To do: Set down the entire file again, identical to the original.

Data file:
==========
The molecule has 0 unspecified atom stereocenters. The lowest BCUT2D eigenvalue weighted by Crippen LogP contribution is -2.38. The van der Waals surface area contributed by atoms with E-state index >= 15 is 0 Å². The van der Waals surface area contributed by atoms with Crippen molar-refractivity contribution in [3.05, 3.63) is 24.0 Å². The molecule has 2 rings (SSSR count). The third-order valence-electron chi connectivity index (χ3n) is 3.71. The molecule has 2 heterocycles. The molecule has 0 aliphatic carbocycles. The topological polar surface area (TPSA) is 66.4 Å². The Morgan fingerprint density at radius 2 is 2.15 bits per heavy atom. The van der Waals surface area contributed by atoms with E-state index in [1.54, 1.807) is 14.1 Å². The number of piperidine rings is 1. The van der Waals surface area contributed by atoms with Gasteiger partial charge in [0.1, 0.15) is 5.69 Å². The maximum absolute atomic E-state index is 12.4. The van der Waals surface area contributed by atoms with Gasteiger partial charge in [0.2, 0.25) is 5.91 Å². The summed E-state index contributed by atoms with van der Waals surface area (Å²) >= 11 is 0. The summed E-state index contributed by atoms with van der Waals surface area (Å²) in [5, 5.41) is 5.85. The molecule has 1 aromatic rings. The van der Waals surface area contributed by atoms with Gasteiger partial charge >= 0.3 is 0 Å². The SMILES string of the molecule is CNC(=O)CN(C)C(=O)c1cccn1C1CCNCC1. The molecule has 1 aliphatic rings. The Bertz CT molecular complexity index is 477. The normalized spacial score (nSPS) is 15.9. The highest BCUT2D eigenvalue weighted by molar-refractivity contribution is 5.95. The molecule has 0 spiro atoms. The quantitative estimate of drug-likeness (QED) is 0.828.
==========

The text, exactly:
The molecule has 0 unspecified atom stereocenters. The lowest BCUT2D eigenvalue weighted by Crippen LogP contribution is -2.38. The van der Waals surface area contributed by atoms with E-state index >= 15 is 0 Å². The van der Waals surface area contributed by atoms with Crippen molar-refractivity contribution in [3.05, 3.63) is 24.0 Å². The molecule has 2 rings (SSSR count). The third-order valence-electron chi connectivity index (χ3n) is 3.71. The molecule has 2 heterocycles. The molecule has 0 aliphatic carbocycles. The topological polar surface area (TPSA) is 66.4 Å². The Morgan fingerprint density at radius 2 is 2.15 bits per heavy atom. The van der Waals surface area contributed by atoms with E-state index in [1.54, 1.807) is 14.1 Å². The number of piperidine rings is 1. The van der Waals surface area contributed by atoms with Gasteiger partial charge in [0.1, 0.15) is 5.69 Å². The maximum absolute atomic E-state index is 12.4. The van der Waals surface area contributed by atoms with Gasteiger partial charge in [0.2, 0.25) is 5.91 Å². The summed E-state index contributed by atoms with van der Waals surface area (Å²) >= 11 is 0. The summed E-state index contributed by atoms with van der Waals surface area (Å²) in [5, 5.41) is 5.85. The molecule has 1 aromatic rings. The van der Waals surface area contributed by atoms with Gasteiger partial charge >= 0.3 is 0 Å². The SMILES string of the molecule is CNC(=O)CN(C)C(=O)c1cccn1C1CCNCC1. The molecule has 1 aliphatic rings. The Bertz CT molecular complexity index is 477. The normalized spacial score (nSPS) is 15.9. The highest BCUT2D eigenvalue weighted by molar-refractivity contribution is 5.95. The molecule has 0 spiro atoms. The quantitative estimate of drug-likeness (QED) is 0.828.